Our Symposium was successful in large part due to our energetic volunteer crew who served at the registration desk, as session moderators and leads, and as lunch attendance trackers. Eunhee Rim, our “manager of volunteers” for all three Symposiums writes,
“Kudos to all volunteers of the Third Pathology Annual Symposium 2015 for their generous support! Many new staff members joined this year, along with long-term support from volunteers who have continued to contribute their time and efforts since the first Symposium. It was great team effort. The Symposium ran smoothly all the way through and was enjoyed by all.”
Because of our utilization of JHM’s ActivTracker® software program, the pre-registration process, the attendance tracking, the evaluation distribution, and the P.A.C.E.® certification were extremely fast and almost seamless.
Five of our presentations were webcast and viewed simultaneously by Pathology employees and pathologists at All Children’s Hospital in St. Petersburg, Florida. Pathology manager Monica Gray reported,
“The sessions were well attended at All Children’s, and an overflow room was opened for two of the sessions. Supervisors covered in some of the lab sections so their staff could attend the sessions. The timing of the sessions allowed both first and second shifts attend. With the sessions being recorded, our third shift is looking forward to participating in the Symposium as well. This was a successful collaboration between our labs.”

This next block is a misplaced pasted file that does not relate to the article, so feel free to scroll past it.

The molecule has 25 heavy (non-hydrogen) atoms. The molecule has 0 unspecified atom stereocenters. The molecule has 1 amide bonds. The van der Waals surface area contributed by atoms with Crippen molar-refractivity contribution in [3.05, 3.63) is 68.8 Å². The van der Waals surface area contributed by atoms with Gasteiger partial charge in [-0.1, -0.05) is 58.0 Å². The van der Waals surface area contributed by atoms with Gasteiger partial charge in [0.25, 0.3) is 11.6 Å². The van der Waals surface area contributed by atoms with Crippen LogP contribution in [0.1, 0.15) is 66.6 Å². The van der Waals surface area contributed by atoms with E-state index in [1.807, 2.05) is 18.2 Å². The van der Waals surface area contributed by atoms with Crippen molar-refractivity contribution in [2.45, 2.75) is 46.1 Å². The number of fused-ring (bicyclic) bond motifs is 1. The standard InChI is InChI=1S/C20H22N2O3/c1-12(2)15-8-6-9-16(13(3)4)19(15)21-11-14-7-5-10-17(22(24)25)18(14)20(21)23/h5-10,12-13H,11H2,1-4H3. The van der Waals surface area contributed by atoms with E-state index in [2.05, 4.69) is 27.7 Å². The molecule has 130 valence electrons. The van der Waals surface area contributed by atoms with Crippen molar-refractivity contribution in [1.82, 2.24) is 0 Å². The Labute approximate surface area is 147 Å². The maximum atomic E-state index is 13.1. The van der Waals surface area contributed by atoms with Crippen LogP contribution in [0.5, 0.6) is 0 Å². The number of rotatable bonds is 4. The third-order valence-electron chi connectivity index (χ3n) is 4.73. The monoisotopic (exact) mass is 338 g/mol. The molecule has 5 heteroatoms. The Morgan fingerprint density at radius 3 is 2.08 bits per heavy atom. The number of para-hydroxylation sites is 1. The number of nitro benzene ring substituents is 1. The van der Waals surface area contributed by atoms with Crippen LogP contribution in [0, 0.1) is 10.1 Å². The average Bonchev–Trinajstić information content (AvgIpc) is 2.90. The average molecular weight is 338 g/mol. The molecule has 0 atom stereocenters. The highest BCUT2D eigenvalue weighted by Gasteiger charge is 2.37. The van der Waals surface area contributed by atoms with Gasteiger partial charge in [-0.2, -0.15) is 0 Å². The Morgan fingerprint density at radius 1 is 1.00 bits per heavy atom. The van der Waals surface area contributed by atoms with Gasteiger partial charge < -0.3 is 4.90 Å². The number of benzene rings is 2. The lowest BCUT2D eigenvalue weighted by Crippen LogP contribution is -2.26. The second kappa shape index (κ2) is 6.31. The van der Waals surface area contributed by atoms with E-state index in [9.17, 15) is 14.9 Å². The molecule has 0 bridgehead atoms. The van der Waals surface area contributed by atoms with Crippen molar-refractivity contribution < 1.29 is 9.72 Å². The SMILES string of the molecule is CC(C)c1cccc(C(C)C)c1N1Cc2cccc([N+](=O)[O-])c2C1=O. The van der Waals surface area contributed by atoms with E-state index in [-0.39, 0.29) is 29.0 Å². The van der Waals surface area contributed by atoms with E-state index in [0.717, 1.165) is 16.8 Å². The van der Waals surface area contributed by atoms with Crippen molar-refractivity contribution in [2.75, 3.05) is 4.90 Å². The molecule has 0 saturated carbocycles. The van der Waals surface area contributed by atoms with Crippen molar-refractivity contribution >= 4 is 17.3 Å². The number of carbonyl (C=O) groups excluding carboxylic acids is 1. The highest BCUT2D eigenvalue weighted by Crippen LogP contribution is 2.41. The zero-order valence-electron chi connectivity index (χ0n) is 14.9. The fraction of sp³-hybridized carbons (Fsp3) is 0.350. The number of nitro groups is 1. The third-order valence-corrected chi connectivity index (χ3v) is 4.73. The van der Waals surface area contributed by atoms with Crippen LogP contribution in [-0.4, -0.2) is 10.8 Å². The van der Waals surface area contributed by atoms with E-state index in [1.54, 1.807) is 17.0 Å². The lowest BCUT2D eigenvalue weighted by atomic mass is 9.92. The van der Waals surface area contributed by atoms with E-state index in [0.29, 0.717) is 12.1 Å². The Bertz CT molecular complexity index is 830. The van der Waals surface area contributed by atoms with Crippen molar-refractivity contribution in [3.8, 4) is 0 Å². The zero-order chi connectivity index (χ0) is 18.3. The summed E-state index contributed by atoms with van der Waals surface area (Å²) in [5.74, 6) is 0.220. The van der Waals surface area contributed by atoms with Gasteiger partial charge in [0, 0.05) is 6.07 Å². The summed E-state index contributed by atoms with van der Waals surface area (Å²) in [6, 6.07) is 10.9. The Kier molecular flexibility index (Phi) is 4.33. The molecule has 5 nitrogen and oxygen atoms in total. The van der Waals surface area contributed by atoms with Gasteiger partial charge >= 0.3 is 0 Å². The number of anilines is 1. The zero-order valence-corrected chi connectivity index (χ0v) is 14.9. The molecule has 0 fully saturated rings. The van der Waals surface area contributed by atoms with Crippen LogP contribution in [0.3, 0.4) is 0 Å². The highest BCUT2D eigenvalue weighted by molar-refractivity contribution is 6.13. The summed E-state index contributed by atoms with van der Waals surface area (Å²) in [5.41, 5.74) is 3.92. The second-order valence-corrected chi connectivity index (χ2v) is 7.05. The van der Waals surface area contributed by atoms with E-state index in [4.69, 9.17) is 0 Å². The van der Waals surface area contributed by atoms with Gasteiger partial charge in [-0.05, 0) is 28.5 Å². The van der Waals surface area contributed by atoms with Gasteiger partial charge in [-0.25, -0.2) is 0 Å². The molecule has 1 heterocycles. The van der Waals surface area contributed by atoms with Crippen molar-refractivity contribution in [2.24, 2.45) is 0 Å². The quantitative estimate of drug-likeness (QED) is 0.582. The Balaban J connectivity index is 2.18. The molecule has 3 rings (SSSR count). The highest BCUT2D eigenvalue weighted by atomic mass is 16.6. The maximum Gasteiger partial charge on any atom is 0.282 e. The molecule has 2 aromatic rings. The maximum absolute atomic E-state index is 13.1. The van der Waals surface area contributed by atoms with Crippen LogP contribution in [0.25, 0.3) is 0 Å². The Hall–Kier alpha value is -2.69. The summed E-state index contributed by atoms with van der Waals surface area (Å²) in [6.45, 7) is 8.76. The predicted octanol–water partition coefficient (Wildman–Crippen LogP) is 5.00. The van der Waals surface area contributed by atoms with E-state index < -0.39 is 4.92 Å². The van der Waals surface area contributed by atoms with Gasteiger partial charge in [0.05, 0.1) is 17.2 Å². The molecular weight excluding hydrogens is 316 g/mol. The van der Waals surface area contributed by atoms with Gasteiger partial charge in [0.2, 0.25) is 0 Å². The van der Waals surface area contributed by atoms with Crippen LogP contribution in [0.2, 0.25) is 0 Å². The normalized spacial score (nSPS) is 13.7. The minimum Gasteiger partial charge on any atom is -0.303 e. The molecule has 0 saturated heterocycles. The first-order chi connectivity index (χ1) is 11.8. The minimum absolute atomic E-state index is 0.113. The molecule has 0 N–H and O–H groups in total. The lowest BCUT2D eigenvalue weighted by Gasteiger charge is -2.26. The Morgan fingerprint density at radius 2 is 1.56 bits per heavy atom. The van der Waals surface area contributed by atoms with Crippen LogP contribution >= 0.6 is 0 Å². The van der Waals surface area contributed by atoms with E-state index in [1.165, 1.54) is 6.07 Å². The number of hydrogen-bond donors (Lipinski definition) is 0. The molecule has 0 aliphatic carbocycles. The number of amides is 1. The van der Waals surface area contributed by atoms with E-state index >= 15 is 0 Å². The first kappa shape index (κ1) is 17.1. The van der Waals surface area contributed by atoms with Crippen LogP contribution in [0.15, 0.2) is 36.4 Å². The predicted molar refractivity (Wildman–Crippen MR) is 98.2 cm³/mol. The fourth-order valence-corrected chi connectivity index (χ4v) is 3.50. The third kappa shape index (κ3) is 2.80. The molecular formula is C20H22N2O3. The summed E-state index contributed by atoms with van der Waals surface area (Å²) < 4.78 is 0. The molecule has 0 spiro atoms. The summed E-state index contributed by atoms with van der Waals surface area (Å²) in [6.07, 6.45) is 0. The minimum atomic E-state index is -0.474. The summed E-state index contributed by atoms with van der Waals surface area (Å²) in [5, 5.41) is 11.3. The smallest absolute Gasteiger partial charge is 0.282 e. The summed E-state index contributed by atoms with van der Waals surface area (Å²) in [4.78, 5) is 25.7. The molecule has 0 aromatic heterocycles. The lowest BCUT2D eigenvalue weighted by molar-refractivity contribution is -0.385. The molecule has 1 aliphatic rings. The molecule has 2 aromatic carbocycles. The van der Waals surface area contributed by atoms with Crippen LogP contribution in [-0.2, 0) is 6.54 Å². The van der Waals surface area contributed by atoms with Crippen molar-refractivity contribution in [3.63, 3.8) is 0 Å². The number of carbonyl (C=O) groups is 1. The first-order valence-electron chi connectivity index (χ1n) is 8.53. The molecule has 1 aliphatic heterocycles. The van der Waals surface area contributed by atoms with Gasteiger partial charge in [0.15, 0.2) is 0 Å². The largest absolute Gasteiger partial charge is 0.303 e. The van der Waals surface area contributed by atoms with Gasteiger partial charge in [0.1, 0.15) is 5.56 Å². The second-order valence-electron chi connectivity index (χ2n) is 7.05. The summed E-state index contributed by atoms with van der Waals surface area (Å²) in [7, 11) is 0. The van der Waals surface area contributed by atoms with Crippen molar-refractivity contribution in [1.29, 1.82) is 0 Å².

It was a very successful Symposium because of the behind-the-scenes work of the CE Committee, the dedicated volunteers, the expert speakers, as well as the staff of the audiovisual and CME offices at Turner. Special thanks and recognition go to Lorraine Blagg for her amazing leadership and organizational skills in the orchestration of the Symposium.
Several sessions are available for viewing and P.A.C.E. ®credits for Pathology employees who were unable to attend the live presentations:
- Hepatitis C: The End of the Beginning;
- Difficult or Depressed? Recognizing Depression;
- From the Morgue to the Molecular Lab: An Abbreviated History of Anatomic Pathology; and,
- Autoimmune Hemolytic Anemia: Diagnosis, Drugs, and Transfusion.
Please go to http://pathology.jhu.edu/department/training/symposium.cfm and open the last tab on the right, “Other CE” for details.
The Pathology Symposium Committee welcomes new members and meets approximately 12 times during the year (contact email: email@example.com).
Renata Karlos, B.A.
Department of Pathology
The Johns Hopkins Hospital